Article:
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Wonderful. A tonic. Exquisite writing. I admire the sheer honesty and emotional precision displayed by the author. I can only describe the experience of reading this book as a moral relief. I had thought no one cared any more for the ordinary life and the exquisite nuances of the human condition.
which he’d inherited from his father, and which was about two miles from the town of Amgash, Illinois.’
I started my Elizabeth Strout reading journey with ‘Oh William!, then read ‘My Name is Lucy Barton’, and went straight into ‘Anything is Possible’.
I felt like I was meeting some old friends as I read some of these interconnected stories. ‘The Sign’ is my favourite of the stories, learning about Tommy Guptill and seeing Lucy Barton through his eyes. I worried about Lucy’s brother and wondered about her sister. And in each of these stories, I felt like I was meeting real people, not fictional creations. Some of their choices intrigued me, as did some of the memories that people have of others. In ‘Sister’, I learned more about Lucy’s background and upbringing as she and her siblings meet. Stories filled with memories and shaped by connections to others. These stories are bleak in places, sometimes filled with kindness and with hope. We see different aspects of Lucy Barton and meet some of those who looked out for her.
And now I am going to seek out more of Ms Strout’s work.
5★ Disclaimer. Elizabeth Strout is one of my favourite writers and I loved My Name Is Lucy Barton, so I was predisposed to enjoy this. And I did. She catches people when they are most vulnerable.
Lucy, her family and other townsfolk she and her mother reminisced about in the previous book feature in separate stories and occasionally appear in each other’s. Whether you connect all the dots or not doesn't really matter, but of course when you do make the connections, it multiplies the enjoyment. Ah, so THAT's why that man did that!
It’s a bit like being in a strange town, sitting at a sidewalk café with a local who points out various passers-by and fills you in on who’s related to whom. You don’t need to know them to get the gist of who they are and enjoy the gossip about them.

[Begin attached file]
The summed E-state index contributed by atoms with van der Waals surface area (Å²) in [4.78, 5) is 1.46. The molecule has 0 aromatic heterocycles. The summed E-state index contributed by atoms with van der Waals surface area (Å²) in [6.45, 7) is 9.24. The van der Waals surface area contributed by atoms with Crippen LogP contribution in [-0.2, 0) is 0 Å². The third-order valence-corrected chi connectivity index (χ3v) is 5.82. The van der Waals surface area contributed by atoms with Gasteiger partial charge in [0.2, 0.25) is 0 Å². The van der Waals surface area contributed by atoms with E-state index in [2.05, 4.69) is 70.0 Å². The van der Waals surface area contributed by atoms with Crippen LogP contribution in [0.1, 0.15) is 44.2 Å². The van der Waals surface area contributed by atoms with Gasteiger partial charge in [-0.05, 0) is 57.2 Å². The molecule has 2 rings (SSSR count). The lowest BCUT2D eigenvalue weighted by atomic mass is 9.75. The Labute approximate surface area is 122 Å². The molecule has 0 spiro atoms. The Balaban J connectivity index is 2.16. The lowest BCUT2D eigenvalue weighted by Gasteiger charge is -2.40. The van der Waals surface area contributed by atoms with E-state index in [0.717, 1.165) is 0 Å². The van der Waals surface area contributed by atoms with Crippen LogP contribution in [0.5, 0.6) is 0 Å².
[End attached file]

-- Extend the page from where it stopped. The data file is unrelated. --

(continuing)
Strout’s people are captured almost like deer in the headlights. They aren’t expecting anyone to look at them too closely and they don’t welcome it. They turn away, fearful of letting you get too close, but Strout manages to snap the picture before they escape. And she stops a few in their tracks until they blurt out something they’d managed to keep private until now.
Most of the people have their guard up and converse side-by-side, but now and then, without warning, something triggers and
“She looked straight into his eyes, and he saw it was her; he saw his sister.”
I’ve been startled like that myself with my family – that sudden feeling of deep familiarity instead of the usual everyday relationship.
Many of these people are outcasts who have felt unloved or unworthy of being loved. But sometimes, they find someone.
“Everyone, she understood, was mainly and mostly interested in themselves. Except Sibby had been interested in her, and she had been terribly interested in him. This was the skin that protected you from the world—this loving of another person you shared your life with.”
And then, of course, there are others, like this woman who
“. . . would have liked her own husband, whose intelligence had once impressed her so, to simply disappear.”
There are people affected by poverty, isolation, and war, particularly Vietnam.
“Many young people did not know the name of the war he had served in. Was it because it was a conflict instead of a war? Was it because the country in its shame had pushed this war behind it like a child who in public was still being obstreperous, embarrassing? Or was it just the way that history went? He did not know. . . .
‘Sorry, uhm, was that in the first Iraq?’ Then Charlie wanted to cry, he wanted to bawl, he wanted to bellow: ‘We did that and for what, for what, for what?’”
For what, for what, for what, indeed? But with all the questions about war and life, Strout's people still find comfort in each other.
Wonderful stories and people.
Thanks to NetGalley and Random House for the preview copy from which I’ve quoted (so quotes may have changed). .